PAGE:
• The Berserker: Bjorn is a real bärsärk and uses a mushroom to achieve this state.
  • The Dragon: Floki of the Jolmsviking serves as a Dragon of sorts to King Sweyn.
  • The Mountains of Denmark: In volume 1, the village that is described as being on the Jutland Peninsula actually looks a lot more like the fjords of Norway than the almost perfectly flat marshland of Denmark.
  • The Stoic: Thorfinn has two expressions, disinterest, and anger. The only exception is that when he gets badly hurt it shows. Still doesn't slow him down much.
    • This makes the look on his face when he realizes his attempt at evading a strike from Thorkell ended up launching him higher than the treetops even more hilarious.
  • Those Two Guys: Thorgimm and his brother Atli.
  • Time Skip: After the prologue
  • Took a Level in Badass Several characters, most notably Prince King Canute, after his bodyguard and father-figure is killed; he learns from the disaffected priest that what the bodyguard felt was not "love" but "preference," that God is basically a Jerkass, and comes to the revelation the only way humans will ever attain Paradise is to say "screw you" to the Almighty and make it on earth with our own hands. The level however, is more in Social Badass than in Combat Badass, but undeniably Badass nonetheless.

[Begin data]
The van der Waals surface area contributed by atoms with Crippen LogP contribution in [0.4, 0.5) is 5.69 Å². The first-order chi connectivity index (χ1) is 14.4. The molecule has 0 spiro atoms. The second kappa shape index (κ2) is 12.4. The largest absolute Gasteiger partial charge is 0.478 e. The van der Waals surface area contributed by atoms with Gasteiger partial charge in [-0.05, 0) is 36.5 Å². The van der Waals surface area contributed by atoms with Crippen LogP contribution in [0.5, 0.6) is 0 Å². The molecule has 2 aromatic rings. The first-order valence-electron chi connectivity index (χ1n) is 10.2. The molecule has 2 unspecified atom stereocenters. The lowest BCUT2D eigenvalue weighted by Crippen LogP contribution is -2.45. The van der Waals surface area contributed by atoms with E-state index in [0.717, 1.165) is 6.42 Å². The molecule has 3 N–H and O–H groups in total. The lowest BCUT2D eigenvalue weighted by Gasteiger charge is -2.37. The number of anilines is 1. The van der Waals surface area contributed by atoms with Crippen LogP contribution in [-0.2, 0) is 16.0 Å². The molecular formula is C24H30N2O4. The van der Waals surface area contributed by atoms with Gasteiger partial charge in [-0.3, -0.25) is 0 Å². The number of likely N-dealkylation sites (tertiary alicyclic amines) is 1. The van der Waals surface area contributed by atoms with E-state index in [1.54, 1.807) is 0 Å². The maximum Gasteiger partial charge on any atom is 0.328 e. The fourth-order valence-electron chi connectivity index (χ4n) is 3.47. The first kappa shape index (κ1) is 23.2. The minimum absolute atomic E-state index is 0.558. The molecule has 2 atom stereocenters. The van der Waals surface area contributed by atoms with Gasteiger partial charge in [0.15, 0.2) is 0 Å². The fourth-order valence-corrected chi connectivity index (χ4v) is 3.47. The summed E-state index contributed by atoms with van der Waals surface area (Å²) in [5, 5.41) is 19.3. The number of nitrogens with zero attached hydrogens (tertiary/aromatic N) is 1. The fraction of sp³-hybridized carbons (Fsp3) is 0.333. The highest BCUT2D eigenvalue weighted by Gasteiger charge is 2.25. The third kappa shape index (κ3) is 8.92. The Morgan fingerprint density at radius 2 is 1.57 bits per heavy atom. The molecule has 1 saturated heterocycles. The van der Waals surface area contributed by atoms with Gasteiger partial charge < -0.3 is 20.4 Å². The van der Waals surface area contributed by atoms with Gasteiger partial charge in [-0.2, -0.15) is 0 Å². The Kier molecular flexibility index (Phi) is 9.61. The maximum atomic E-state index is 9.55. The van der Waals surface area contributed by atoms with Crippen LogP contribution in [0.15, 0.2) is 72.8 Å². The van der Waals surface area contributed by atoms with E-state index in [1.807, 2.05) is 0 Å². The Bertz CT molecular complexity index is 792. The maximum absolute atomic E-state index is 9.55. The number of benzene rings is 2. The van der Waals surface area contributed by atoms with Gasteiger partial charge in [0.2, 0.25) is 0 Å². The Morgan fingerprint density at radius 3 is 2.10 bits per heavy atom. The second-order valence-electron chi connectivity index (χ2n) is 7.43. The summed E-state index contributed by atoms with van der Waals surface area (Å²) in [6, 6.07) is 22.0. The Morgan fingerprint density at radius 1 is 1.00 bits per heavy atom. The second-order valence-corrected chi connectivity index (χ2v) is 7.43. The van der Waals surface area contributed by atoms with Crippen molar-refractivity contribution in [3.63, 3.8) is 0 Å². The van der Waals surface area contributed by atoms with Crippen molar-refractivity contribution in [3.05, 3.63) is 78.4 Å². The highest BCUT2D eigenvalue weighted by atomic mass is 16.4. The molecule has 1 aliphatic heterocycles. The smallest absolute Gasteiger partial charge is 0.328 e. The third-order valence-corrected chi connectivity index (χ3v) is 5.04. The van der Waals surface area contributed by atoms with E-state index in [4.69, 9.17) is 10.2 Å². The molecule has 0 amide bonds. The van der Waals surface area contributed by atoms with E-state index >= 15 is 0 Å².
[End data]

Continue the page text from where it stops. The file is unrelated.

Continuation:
• After succeding the throne, he also takes one in jerkass.
  • Trickster Mentor: Askeladd likes to think he is more a mentor to Thorfinn then nemesis.
  • Tsundere: Ylfa certainly has a few Tsundere-ish tendencies
  • Turncoat: (Thorgrimm tries too, but Thorkell despises a coward.)
  • A Twinkle in the Sky: A realistic example (relatively).
  • The Uriah Gambit: Guess who pulled it off? If your answer is Askeladd, you're correct! He uses it to kill Ragnar.
    • King Sweyn tried to do this to get rid of Canute. Talk about a COMPLETE backfire.
  • Tyke Bomb: Askeladd kept Thorfinn around because he thought the little boy had guts, after he killed his father. In the following years, Thorfinn becomes his special assassin to take out enemy leaders, and the reward is always a duel that gives Thorfinn a chance to avenge his fathers death.